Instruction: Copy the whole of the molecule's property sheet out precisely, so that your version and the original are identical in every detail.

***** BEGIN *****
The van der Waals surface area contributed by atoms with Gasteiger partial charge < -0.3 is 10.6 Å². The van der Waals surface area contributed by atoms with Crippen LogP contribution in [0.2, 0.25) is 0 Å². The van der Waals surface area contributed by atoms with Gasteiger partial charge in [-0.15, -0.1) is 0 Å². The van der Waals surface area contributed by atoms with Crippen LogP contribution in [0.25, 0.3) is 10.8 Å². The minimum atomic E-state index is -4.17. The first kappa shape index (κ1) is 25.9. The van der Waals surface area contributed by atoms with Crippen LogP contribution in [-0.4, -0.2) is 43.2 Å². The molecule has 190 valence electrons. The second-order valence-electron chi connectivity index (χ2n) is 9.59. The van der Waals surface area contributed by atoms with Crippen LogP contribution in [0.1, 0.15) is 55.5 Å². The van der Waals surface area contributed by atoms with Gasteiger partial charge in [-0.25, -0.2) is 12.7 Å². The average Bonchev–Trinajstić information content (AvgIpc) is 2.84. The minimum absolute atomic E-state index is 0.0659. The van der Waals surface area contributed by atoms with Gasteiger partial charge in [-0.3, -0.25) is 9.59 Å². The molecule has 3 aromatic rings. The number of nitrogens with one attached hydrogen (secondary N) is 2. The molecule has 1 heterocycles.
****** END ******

The van der Waals surface area contributed by atoms with Gasteiger partial charge < -0.3 is 10.6 Å². The van der Waals surface area contributed by atoms with Crippen LogP contribution in [0.2, 0.25) is 0 Å². The van der Waals surface area contributed by atoms with Gasteiger partial charge in [-0.15, -0.1) is 0 Å². The van der Waals surface area contributed by atoms with Crippen LogP contribution in [0.25, 0.3) is 10.8 Å². The minimum atomic E-state index is -4.17. The first kappa shape index (κ1) is 25.9. The van der Waals surface area contributed by atoms with Crippen LogP contribution in [-0.4, -0.2) is 43.2 Å². The molecule has 190 valence electrons. The second-order valence-electron chi connectivity index (χ2n) is 9.59. The van der Waals surface area contributed by atoms with Crippen LogP contribution in [0.1, 0.15) is 55.5 Å². The van der Waals surface area contributed by atoms with Gasteiger partial charge in [-0.25, -0.2) is 12.7 Å². The average Bonchev–Trinajstić information content (AvgIpc) is 2.84. The minimum absolute atomic E-state index is 0.0659. The van der Waals surface area contributed by atoms with Gasteiger partial charge in [-0.3, -0.25) is 9.59 Å². The molecule has 3 aromatic rings. The number of nitrogens with one attached hydrogen (secondary N) is 2. The molecule has 1 heterocycles.